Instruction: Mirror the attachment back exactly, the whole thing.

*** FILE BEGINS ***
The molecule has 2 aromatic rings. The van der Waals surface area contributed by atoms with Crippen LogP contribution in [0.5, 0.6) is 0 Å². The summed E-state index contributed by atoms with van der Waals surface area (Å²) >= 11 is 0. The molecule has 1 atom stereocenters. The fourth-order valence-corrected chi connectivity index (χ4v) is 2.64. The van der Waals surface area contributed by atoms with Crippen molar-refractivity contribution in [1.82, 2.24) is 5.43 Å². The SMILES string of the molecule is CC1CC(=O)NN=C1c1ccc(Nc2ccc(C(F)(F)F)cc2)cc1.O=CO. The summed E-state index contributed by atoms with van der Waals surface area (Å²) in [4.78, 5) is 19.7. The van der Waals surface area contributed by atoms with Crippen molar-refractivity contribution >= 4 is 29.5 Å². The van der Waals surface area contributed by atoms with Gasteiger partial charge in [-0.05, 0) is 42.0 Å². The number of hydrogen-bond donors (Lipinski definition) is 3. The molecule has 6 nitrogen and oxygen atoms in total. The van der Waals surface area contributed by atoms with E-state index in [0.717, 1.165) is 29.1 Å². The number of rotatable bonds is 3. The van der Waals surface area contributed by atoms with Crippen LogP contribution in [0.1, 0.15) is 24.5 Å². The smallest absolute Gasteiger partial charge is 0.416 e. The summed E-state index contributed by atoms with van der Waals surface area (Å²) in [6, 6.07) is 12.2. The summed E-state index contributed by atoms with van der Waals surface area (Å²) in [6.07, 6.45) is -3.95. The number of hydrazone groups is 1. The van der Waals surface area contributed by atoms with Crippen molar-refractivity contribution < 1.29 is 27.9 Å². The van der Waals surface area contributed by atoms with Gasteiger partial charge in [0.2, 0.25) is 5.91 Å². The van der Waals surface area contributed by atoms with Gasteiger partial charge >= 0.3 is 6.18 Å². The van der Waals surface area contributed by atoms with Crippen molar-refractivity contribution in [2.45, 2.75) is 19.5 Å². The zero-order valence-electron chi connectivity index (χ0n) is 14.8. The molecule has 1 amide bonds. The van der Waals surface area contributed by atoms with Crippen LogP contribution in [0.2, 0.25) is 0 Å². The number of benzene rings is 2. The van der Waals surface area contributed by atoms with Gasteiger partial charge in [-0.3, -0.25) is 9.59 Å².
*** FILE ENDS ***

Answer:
The molecule has 2 aromatic rings. The van der Waals surface area contributed by atoms with Crippen LogP contribution in [0.5, 0.6) is 0 Å². The summed E-state index contributed by atoms with van der Waals surface area (Å²) >= 11 is 0. The molecule has 1 atom stereocenters. The fourth-order valence-corrected chi connectivity index (χ4v) is 2.64. The van der Waals surface area contributed by atoms with Crippen molar-refractivity contribution in [1.82, 2.24) is 5.43 Å². The SMILES string of the molecule is CC1CC(=O)NN=C1c1ccc(Nc2ccc(C(F)(F)F)cc2)cc1.O=CO. The summed E-state index contributed by atoms with van der Waals surface area (Å²) in [4.78, 5) is 19.7. The van der Waals surface area contributed by atoms with Crippen molar-refractivity contribution >= 4 is 29.5 Å². The van der Waals surface area contributed by atoms with Gasteiger partial charge in [-0.05, 0) is 42.0 Å². The number of hydrogen-bond donors (Lipinski definition) is 3. The molecule has 6 nitrogen and oxygen atoms in total. The van der Waals surface area contributed by atoms with E-state index in [0.717, 1.165) is 29.1 Å². The number of rotatable bonds is 3. The van der Waals surface area contributed by atoms with Crippen LogP contribution in [0.1, 0.15) is 24.5 Å². The smallest absolute Gasteiger partial charge is 0.416 e. The summed E-state index contributed by atoms with van der Waals surface area (Å²) in [6, 6.07) is 12.2. The summed E-state index contributed by atoms with van der Waals surface area (Å²) in [6.07, 6.45) is -3.95. The number of hydrazone groups is 1. The van der Waals surface area contributed by atoms with Crippen molar-refractivity contribution < 1.29 is 27.9 Å². The van der Waals surface area contributed by atoms with Gasteiger partial charge in [0.2, 0.25) is 5.91 Å². The van der Waals surface area contributed by atoms with Gasteiger partial charge >= 0.3 is 6.18 Å². The van der Waals surface area contributed by atoms with Crippen molar-refractivity contribution in [2.45, 2.75) is 19.5 Å². The zero-order valence-electron chi connectivity index (χ0n) is 14.8. The molecule has 1 amide bonds. The van der Waals surface area contributed by atoms with Crippen LogP contribution in [0.2, 0.25) is 0 Å². The number of benzene rings is 2. The van der Waals surface area contributed by atoms with Gasteiger partial charge in [-0.3, -0.25) is 9.59 Å².